We carry it for two Scouts that require it. The EMT on our team gave it to the Scout with the parent's consent. It was either that or a very expensive trip to the ER since they did not have insurance that covered such things.

Share this post


Link to post
Share on other sites

Having the correct med form, carefully and correctly filled out and current insurance information is a lot of work BUT really pays off when it hits the fan. (My worst case I have been involved in (so far) is some amputated digits. The training and procedures DID payoff.

Share this post


Link to post
Share on other sites

Pardon me if this is repetitive, but the troop I was with for 25 years had only one way to 'sign up" for Summer Camp.  The name went on the list only when the paperwork and check were received.  Until then, you were not regarded as going to camp.  This was announced in a letter about Summer Camp that went out in late January, and in the monthly newsletter thereafter.  It was also announced with increasing frequency at troop meetings until the deadline passed.  "Sorry, we didn't know you wanted Johnny to go so no place was made for him.  Maybe if someone drops out . . . ."

 

Sadly, the troop I am with now allows you to "sign up" and then someone chases after the papers and money.  They also cannot seem to get gear back that is checked out.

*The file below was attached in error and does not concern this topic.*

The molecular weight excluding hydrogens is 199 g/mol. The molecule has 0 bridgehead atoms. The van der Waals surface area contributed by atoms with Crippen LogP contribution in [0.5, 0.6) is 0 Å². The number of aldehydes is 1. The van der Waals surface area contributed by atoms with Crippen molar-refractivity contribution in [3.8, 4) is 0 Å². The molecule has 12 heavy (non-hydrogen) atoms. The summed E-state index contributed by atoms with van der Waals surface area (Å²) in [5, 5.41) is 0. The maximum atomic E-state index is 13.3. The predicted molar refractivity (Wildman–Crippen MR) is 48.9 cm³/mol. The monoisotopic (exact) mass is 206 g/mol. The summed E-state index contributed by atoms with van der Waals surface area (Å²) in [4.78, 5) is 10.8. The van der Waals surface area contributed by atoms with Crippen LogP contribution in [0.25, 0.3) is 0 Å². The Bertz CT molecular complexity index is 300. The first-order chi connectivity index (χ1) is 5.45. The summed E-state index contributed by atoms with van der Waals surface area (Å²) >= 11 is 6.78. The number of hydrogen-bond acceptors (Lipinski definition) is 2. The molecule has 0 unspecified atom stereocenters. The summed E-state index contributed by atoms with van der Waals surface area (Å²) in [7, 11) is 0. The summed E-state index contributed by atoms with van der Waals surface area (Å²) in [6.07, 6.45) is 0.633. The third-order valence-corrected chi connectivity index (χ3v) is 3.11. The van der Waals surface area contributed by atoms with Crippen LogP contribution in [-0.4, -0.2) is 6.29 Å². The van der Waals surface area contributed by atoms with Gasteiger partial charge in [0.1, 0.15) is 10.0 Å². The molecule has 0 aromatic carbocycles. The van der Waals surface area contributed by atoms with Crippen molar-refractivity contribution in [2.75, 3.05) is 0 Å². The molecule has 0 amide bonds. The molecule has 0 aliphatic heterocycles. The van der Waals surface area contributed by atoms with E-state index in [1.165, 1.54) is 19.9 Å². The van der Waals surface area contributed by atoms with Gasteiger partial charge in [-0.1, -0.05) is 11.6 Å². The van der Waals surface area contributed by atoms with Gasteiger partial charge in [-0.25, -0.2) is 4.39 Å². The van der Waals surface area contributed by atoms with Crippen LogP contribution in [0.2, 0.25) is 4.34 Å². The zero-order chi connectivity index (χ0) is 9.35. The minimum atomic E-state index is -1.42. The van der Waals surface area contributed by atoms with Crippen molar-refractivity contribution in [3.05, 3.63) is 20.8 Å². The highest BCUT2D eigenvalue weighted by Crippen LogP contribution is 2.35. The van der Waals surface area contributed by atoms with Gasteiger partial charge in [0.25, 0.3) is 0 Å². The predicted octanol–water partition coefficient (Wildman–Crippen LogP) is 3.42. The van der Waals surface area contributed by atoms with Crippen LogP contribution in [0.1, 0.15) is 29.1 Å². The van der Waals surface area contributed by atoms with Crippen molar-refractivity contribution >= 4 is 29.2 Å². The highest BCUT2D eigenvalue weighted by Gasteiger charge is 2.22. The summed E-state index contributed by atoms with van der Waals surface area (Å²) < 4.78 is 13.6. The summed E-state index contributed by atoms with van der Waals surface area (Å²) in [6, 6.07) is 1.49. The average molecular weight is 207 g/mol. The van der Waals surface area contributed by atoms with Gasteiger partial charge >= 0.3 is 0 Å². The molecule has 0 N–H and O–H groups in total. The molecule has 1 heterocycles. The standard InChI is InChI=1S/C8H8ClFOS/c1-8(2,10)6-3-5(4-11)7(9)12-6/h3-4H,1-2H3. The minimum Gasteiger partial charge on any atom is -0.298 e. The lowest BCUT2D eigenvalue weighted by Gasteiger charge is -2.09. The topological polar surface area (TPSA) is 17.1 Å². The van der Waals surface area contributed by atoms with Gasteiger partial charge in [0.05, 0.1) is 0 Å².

I suppose that one can keep using the same practices and expect to get different results.  :huh:

Share this post


Link to post
Share on other sites

Just got back last week from a week at the Philmont Training Center.  My wife happened to cut her leg on a nail sticking out of the platform the tent was on.  Instead of taking her medical history at the infirmary, they pulled out her medical form.  Had we been back at home, the ER would have taken a medical history when she came in.  I'm not convinced that the 200 hours spent by Philmont Training Center participants that week filling out their forms was better than the one hour (or less) she would have spent filling out the info at the ER upon intake.

 

But wait, I'm sure someone will jump in and say, "What if she was unconscious?"  Well, if there was some piece of information on her medical form that was so important that it would have effected her treatment, I'm pretty sure she should have been wearing a medical alert bracelet.